August 13, 2022

Zip Code Sports Reports

Zip Code Sports Reports: Hyper Local Zip Code Based News & Information

Adolis' bases-loaded knock caps late rally for Rangers

3 min read
image

ARLINGTON — When Rangers manager Chris Woodward tweaked the usual lineup on Monday, he said it was to encourage Adolis García to “be that guy” and attack early on.

Woodward shifted shortstop Corey Seager to the No. 3 hole and had García batting second. It didn’t work out as originally planned — the “attacking early on” part — but it worked out in the final frames of the Rangers’ 6-2 win against the Astros at Globe Life Field.

“It was late in the game,” Woodward said. “I think that’s something we haven’t been doing, you know, [rallying in the] seventh, eighth and ninth. Today in the seventh and eighth, we won the game.”

Texas has consistently struggled late in the game. Its season-opening 10-8 loss to the Blue Jays was an example of that. But — with credit to Willie Calhoun, who went 2-for-2 on Monday with two runs scored after entering as a pinch-hitter in the seventh inning — the Rangers didn’t let that happen again.

The top of the lineup played a big part in the rally. Marcus Semien tied the game in the seventh with an RBI single. Seager, who had just one hit in his last 16 at-bats entering the series opener, followed by driving in the go-ahead run. Then, García followed in the next inning with a bases-clearing three-run double.

“Those are the hits we’re going to need,” Woodward said.

García coming up big against the Astros isn’t anything new. Entering Monday, the outfielder was hitting .329/.373/.686 with seven homers, 17 RBIs and a 1.059 OPS in 17 games against Houston.

Dunning finds his groove
Dane Dunning
’s first-inning struggles are real, Woodward said, but you wouldn’t have been able to tell Monday night.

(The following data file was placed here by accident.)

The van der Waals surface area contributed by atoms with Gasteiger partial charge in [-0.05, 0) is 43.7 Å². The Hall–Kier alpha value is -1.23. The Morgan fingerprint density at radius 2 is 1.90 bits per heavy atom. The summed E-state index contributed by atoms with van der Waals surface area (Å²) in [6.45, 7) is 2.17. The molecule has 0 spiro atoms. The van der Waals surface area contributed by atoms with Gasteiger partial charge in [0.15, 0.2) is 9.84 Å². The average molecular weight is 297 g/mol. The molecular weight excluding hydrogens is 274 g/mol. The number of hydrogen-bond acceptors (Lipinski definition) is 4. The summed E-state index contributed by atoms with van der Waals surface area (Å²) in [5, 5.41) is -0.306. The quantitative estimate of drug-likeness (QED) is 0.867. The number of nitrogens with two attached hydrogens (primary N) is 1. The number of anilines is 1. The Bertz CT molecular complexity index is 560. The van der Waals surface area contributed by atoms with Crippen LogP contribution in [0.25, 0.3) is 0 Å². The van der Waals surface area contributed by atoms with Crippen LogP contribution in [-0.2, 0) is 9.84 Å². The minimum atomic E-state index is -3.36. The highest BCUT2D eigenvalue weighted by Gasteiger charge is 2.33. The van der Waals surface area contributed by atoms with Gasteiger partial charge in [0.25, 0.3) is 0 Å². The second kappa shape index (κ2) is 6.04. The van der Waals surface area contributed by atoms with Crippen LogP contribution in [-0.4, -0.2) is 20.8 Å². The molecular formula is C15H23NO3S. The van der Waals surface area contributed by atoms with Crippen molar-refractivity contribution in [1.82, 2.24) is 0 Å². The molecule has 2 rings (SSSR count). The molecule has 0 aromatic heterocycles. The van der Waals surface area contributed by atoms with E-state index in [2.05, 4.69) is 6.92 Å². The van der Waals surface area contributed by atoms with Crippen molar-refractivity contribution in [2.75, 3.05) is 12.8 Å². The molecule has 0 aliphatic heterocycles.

Dunning, who entered the Lone Star Series with a 12.00 first-inning ERA, retired the Astros in order by way of a flyout sandwiched between a pair of strikeouts. But perhaps something noteworthy of his 5 2/3-inning performance was how he bounced back from a rough start to the second frame. 

In Dunning’s last start against the Mariners on Thursday, he found his way out of a two-on, no-out jam in the first inning as Nathaniel Lowe turned a triple play. Dunning said pregame on Monday that it was a scary situation for him, and one that he didn’t want to be in again. 

But a similar situation came in the second inning against the Astros. After Yordan Alvarez sent Dunning’s changeup 379 feet into the right-field stands, he gave up two more hits with no outs — a double to Yuli Gurriel and a single to Kyle Tucker.

Dunning said Charlie Culberson’s diving catch to record the first out helped him find his mojo, as he induced a lineout and struck out the next two batters to end the inning.

“Overall, the defense was phenomenal behind me making plays, and Mitch [Garver] was just fantastic behind the plate,” Dunning said.

Dunning was pulled in the sixth inning after giving up a two-out single to Gurriel. At that point, he was nearing his limit of 90 pitches. He said he was unaware of the limit heading in, but he felt he could go for more and added that the last inning was the best he felt during the entire outing “stuff-wise.”

“Today … I felt really comfortable with being able to go past 90 — hopefully close to 100 pitches,” Dunning said. “Because when it comes to the long run, that’s what I’m going to have to do.”

About Post Author

This post was originally published on this site

error: Content is protected !!